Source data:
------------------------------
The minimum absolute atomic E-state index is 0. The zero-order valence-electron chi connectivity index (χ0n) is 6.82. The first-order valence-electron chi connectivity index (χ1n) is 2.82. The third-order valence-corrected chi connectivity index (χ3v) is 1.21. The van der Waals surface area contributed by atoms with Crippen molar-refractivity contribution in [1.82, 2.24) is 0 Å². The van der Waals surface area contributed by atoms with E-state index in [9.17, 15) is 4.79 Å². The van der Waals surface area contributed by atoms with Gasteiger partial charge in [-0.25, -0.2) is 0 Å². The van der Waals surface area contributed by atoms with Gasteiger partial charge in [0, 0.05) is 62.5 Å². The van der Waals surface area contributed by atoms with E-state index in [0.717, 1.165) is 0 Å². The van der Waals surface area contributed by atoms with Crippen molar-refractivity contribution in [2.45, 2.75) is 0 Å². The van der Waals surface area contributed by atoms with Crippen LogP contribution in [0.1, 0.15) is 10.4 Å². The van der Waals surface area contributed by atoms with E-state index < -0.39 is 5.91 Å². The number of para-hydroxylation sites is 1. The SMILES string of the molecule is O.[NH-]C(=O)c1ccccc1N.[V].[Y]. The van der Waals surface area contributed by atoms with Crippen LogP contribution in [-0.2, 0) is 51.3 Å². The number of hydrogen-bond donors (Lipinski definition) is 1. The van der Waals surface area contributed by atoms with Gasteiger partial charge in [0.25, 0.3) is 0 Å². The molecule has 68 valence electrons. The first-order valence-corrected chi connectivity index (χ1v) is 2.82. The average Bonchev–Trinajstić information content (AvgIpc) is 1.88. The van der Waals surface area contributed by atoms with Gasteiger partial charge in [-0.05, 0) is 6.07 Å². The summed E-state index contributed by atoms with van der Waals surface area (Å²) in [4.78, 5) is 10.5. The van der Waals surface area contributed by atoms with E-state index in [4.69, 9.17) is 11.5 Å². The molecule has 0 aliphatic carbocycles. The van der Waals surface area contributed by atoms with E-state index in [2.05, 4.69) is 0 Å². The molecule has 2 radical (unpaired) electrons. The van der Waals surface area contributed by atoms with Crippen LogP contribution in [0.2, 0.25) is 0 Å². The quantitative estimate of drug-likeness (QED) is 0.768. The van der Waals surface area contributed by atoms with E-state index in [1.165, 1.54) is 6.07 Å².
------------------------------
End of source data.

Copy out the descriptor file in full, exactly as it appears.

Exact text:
The minimum absolute atomic E-state index is 0. The zero-order valence-electron chi connectivity index (χ0n) is 6.82. The first-order valence-electron chi connectivity index (χ1n) is 2.82. The third-order valence-corrected chi connectivity index (χ3v) is 1.21. The van der Waals surface area contributed by atoms with Crippen molar-refractivity contribution in [1.82, 2.24) is 0 Å². The van der Waals surface area contributed by atoms with E-state index in [9.17, 15) is 4.79 Å². The van der Waals surface area contributed by atoms with Gasteiger partial charge in [-0.25, -0.2) is 0 Å². The van der Waals surface area contributed by atoms with Gasteiger partial charge in [0, 0.05) is 62.5 Å². The van der Waals surface area contributed by atoms with E-state index in [0.717, 1.165) is 0 Å². The van der Waals surface area contributed by atoms with Crippen molar-refractivity contribution in [2.45, 2.75) is 0 Å². The van der Waals surface area contributed by atoms with Crippen LogP contribution in [0.1, 0.15) is 10.4 Å². The van der Waals surface area contributed by atoms with E-state index < -0.39 is 5.91 Å². The number of para-hydroxylation sites is 1. The SMILES string of the molecule is O.[NH-]C(=O)c1ccccc1N.[V].[Y]. The van der Waals surface area contributed by atoms with Crippen LogP contribution in [-0.2, 0) is 51.3 Å². The number of hydrogen-bond donors (Lipinski definition) is 1. The van der Waals surface area contributed by atoms with Gasteiger partial charge in [0.25, 0.3) is 0 Å². The molecule has 68 valence electrons. The first-order valence-corrected chi connectivity index (χ1v) is 2.82. The average Bonchev–Trinajstić information content (AvgIpc) is 1.88. The van der Waals surface area contributed by atoms with Gasteiger partial charge in [-0.05, 0) is 6.07 Å². The summed E-state index contributed by atoms with van der Waals surface area (Å²) in [4.78, 5) is 10.5. The van der Waals surface area contributed by atoms with E-state index in [4.69, 9.17) is 11.5 Å². The molecule has 0 aliphatic carbocycles. The van der Waals surface area contributed by atoms with E-state index in [2.05, 4.69) is 0 Å². The molecule has 2 radical (unpaired) electrons. The van der Waals surface area contributed by atoms with Crippen LogP contribution in [0.2, 0.25) is 0 Å². The quantitative estimate of drug-likeness (QED) is 0.768. The van der Waals surface area contributed by atoms with E-state index in [1.165, 1.54) is 6.07 Å².